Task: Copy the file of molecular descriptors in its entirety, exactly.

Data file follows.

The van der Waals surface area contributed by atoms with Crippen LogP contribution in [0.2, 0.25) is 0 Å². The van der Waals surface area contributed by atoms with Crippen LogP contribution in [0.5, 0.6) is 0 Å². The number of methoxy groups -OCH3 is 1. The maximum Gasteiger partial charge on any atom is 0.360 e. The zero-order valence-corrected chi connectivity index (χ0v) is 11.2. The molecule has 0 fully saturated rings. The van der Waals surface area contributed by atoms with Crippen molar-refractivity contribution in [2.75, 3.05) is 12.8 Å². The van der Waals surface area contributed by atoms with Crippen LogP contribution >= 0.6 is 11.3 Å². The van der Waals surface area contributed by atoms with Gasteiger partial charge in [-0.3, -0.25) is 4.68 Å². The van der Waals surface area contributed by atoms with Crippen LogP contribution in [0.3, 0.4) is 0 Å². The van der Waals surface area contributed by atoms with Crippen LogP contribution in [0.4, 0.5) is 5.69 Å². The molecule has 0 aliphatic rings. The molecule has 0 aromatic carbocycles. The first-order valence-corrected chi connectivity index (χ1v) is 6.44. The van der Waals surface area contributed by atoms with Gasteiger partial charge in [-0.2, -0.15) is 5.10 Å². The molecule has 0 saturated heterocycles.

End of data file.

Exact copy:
The van der Waals surface area contributed by atoms with Crippen LogP contribution in [0.2, 0.25) is 0 Å². The van der Waals surface area contributed by atoms with Crippen LogP contribution in [0.5, 0.6) is 0 Å². The number of methoxy groups -OCH3 is 1. The maximum Gasteiger partial charge on any atom is 0.360 e. The zero-order valence-corrected chi connectivity index (χ0v) is 11.2. The molecule has 0 fully saturated rings. The van der Waals surface area contributed by atoms with Crippen molar-refractivity contribution in [2.75, 3.05) is 12.8 Å². The van der Waals surface area contributed by atoms with Crippen LogP contribution >= 0.6 is 11.3 Å². The van der Waals surface area contributed by atoms with Gasteiger partial charge in [-0.3, -0.25) is 4.68 Å². The van der Waals surface area contributed by atoms with Crippen LogP contribution in [0.3, 0.4) is 0 Å². The van der Waals surface area contributed by atoms with Crippen LogP contribution in [0.4, 0.5) is 5.69 Å². The molecule has 0 aliphatic rings. The molecule has 0 aromatic carbocycles. The first-order valence-corrected chi connectivity index (χ1v) is 6.44. The van der Waals surface area contributed by atoms with Gasteiger partial charge in [-0.2, -0.15) is 5.10 Å². The molecule has 0 saturated heterocycles.